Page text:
Varcoe: Alberta grows the Ottawa waves at oil-by-rail plan


Bill Morneau isn't getting aboard Rachel Notley's oil-by-rail plan to boost crude shipments out of Alberta.

But the federal finance minister was completely derailed the idea on Tuesday as a short – term way of reducing the price of thrashing of Canadian oil producers.

The province is growing test waiting for an answer.

The Alberta premier recently asked the Trudeau Government to consider the purchase purchase railroad and the amount of crude moving out of the province as existing pipelines are congested.

Morneau had the idea last weekend, saying it would take at least nine months to execute such a plan.

During the Calgary Chamber of Commerce luncheon, Morneau was asked several times Tuesday if the federal government would up money for enhanced rail options.

Justin Trudeau's Like Prime Minister during his visit to Calgary last week, the finance minister avoided a direct response, pivoting to the broader point that Ottawa wants to see its Trans Mountain pipeline expansion built.

"We don't want to convert our resources to ideas that have an important impact," Morneau said at one point.

Talking to reporters later, the finance minister left the door open to considering the concept, but just barely.

"I know the industry here and the provincial government are talking about other ideas that might have short and medium-term advantages," he said.

"We will be a member of the team trying to make sure we're considering all the opportunities and what the appropriate federal role might be."

Well, the team member, it's time to grab the check if Ottawa truly wants to tackle the price differential.


Provincial legislature, Alberta Energy Minister Marg McCuaig-Boyd criticized Morneau and his federal counterparts for not embracing the idea.

While both provincial and federal governments are pushing for Trans Mountain, the oil price discount is creating a crisis and "we need some solutions," she told Postmedia's Clare Clancy.

"He doesn't seem to get it," the energy minister said.

"It's super disappointing and I think it's very tone deaf. I don't know what it's going to take to press the issue that it's serious here in Alberta and we need help.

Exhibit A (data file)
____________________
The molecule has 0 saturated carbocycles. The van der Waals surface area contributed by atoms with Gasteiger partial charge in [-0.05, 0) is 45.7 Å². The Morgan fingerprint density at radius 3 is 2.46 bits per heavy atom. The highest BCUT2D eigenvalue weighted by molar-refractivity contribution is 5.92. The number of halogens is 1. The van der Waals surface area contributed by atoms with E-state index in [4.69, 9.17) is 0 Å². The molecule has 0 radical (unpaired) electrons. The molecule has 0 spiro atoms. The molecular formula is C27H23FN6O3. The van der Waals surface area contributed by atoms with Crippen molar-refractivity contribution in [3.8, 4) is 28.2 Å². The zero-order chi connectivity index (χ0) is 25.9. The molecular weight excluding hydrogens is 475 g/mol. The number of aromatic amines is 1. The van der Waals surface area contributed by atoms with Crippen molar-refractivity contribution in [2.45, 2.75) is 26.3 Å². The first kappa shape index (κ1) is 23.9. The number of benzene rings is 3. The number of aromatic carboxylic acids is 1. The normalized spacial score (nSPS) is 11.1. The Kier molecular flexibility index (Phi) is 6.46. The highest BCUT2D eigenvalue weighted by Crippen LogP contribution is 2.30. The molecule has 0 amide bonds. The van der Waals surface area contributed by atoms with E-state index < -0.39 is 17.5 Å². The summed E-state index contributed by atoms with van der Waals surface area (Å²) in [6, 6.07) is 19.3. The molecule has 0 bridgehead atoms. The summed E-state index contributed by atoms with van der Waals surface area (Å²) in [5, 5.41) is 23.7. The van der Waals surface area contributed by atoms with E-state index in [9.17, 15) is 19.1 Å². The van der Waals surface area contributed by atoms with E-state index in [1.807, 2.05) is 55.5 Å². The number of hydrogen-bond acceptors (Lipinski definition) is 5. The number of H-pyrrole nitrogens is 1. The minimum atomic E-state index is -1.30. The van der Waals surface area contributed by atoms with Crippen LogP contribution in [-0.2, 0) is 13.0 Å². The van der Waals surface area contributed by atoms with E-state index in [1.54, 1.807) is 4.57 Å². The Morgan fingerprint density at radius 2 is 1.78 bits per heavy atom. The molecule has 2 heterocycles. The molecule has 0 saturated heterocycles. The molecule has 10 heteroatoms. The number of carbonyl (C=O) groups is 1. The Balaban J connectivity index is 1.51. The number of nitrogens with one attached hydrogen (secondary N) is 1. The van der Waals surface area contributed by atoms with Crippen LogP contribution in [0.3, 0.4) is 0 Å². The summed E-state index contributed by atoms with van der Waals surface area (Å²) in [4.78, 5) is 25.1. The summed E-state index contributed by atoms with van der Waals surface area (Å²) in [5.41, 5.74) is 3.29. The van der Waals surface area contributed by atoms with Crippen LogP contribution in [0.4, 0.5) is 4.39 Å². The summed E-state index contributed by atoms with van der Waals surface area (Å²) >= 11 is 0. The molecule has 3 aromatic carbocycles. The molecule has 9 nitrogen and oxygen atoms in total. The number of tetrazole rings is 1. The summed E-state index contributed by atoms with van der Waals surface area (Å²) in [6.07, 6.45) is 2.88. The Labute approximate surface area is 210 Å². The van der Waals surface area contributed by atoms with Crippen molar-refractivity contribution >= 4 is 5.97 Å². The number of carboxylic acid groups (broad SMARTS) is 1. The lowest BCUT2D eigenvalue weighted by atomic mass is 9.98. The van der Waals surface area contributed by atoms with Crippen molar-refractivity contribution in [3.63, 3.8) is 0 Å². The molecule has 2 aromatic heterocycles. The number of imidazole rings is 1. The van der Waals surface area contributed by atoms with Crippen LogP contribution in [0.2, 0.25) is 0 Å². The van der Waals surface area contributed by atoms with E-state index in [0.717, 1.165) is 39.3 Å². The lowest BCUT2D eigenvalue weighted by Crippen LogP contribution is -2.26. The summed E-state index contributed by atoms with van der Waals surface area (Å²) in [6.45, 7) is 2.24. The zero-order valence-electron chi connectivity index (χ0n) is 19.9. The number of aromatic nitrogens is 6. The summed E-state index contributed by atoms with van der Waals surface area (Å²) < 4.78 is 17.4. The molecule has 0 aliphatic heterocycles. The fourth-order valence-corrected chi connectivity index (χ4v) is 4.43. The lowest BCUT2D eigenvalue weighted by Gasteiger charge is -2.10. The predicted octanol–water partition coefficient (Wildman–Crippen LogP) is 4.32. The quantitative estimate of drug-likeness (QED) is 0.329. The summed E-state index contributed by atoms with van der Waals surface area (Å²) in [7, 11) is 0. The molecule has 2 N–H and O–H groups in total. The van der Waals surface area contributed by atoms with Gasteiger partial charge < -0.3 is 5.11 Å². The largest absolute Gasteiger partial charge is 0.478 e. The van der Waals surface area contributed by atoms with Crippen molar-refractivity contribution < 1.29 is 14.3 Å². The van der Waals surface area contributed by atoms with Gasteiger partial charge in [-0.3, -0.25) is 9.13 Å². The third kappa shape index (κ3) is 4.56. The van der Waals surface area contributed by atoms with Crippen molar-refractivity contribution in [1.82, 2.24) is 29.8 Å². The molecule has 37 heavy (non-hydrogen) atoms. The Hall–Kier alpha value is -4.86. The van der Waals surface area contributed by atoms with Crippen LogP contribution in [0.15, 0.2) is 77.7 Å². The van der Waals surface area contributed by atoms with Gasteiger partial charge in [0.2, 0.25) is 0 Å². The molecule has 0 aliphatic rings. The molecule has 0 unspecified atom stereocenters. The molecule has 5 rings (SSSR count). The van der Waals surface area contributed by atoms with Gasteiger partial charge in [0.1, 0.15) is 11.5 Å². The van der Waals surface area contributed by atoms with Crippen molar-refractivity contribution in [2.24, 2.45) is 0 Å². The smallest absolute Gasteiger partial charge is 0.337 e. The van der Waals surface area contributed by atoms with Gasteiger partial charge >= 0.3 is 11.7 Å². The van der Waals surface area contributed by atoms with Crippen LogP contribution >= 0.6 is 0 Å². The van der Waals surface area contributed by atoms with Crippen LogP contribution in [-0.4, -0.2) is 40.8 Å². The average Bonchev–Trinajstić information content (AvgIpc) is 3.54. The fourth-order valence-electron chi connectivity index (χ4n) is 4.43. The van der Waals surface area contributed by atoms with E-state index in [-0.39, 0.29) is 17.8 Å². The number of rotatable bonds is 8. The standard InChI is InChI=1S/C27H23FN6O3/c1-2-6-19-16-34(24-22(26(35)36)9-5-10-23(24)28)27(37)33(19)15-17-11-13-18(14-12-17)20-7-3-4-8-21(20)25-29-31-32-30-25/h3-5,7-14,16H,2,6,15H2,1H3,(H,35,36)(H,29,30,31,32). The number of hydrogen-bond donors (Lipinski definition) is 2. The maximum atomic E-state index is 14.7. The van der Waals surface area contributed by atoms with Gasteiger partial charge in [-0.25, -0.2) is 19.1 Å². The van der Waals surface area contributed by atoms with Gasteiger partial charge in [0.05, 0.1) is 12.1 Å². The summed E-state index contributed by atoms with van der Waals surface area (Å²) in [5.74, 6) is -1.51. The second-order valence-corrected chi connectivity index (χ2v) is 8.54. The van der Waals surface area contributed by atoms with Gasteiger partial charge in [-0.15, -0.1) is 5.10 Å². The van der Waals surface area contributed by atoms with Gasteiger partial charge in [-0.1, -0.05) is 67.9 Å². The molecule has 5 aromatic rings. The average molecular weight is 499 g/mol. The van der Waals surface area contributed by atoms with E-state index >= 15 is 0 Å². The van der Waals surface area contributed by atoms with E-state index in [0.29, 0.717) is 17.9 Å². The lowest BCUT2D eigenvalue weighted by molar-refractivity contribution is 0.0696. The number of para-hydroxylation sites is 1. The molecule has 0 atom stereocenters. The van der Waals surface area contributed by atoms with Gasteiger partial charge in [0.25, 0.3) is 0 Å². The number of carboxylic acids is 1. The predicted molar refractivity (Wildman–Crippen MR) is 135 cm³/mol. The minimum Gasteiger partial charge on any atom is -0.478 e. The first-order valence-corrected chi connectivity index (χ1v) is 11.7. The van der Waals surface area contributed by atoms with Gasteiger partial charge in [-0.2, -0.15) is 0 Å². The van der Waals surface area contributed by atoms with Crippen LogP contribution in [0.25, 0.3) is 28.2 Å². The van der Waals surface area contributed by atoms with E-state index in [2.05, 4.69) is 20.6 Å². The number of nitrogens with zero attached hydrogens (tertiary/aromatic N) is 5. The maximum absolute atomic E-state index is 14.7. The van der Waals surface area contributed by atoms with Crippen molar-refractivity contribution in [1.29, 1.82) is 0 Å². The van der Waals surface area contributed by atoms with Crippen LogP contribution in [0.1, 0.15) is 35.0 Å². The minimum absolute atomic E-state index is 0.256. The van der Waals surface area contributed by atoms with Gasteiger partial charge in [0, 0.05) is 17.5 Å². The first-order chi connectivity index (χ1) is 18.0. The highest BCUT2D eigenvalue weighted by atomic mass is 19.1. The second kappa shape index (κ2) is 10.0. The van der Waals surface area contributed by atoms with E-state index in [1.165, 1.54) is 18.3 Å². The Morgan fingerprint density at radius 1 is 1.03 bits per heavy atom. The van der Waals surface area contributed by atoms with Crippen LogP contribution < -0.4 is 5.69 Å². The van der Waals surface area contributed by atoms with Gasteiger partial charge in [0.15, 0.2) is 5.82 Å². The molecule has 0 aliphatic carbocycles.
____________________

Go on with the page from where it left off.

"But, at the end of the day, if the feds are going to forget about Alberta, our government is not."

That means that the province will likely have to spend millions of dollars on cars and locomotives itself to move the plan forward.

Rail has a problem with the resources of the market and has been navigating the problem of Canada's oil resources to market.

The price differential between Western Canadian Select and U.S benchmark. crude prices at US $ 38.19 a barrel on Monday.

The provincial government estimates that the discount is costing the Canadian economy up to $ 80 million a day.

With no new pipelines expected until next year – and the future of Trans Mountain expansion and Keystone XL project up in the air – rail, there are several available options to boost transportation capacity, and additional locomotives and cars can be found.

Record amounts of crude exports are already moving by train, averaging 270,000 barrels per day in September.

The province's proposed business plan for Ottawa would see the partners spend $ 350 million on fixed capital costs, along with an estimated operating cost of about $ 2.6 billion over three years, starting July, according to one government source.

It projects that revenue generated from shippers would be about $ 2 billion, while Ottawa would see an increased price of $ 1 million a day from the improved price differential.

Two new units of trains, capable of moving about 120,000 barrels per day out of Alberta, could help the situation, although it would take time to order new locomotives.

Industry groups such as the Explorers and Producers Association of Canada (EPAC) back the province's proposal.

Buying new locomotives and rail cars is a short-term fix to the oil crisis in parts, Ottawa said, because it would take at least a year to get the new trains in place.

Elaine Thompson / Canadian Press / AP

While it wouldn't come online for several months, it would still improve the oil transportation options out of Western Canada over the mid-term.

"It's a fantastic idea that we have had putting in pipe," EPAC president Tristan Goodman said.

For producers that aren't large enough to sign long-term shipping contracts, railway companies will bring more cars or locomotives unless they have some form of government back or assistance.

The issue of rail is coming to a boil as the discount on Canadian oil creates chaos for government finances, and the revenues of petroleum producers.

Credit rating agency Moody's Investor Service said this week Alberta's historically wide price differential will lead to a larger-than-forecast deficit this year.

"Without successful government policy measures, (it) could delay its timeline to return to balance," said Adam Hardi, Moody's assistant vice-president.

The Notley government projects this year 's deficit will hit $ 7.8 billion, and has insisted it will return to a balanced budget by 2023-24.

Expect to hear more about the rail alternatives when the premiere speaks Wednesday to the Canadian Club of Ottawa, and the Toronto Region Board of Trade the following day.

The province's oil-by-rail plan is still chugging along, slowly, with Alberta hoping to gain momentum for its proposal.

Far, however, Ottawa seems content to let this slow-moving train pass right on by.

Chris Varcoe is a Calgary Herald columnist.

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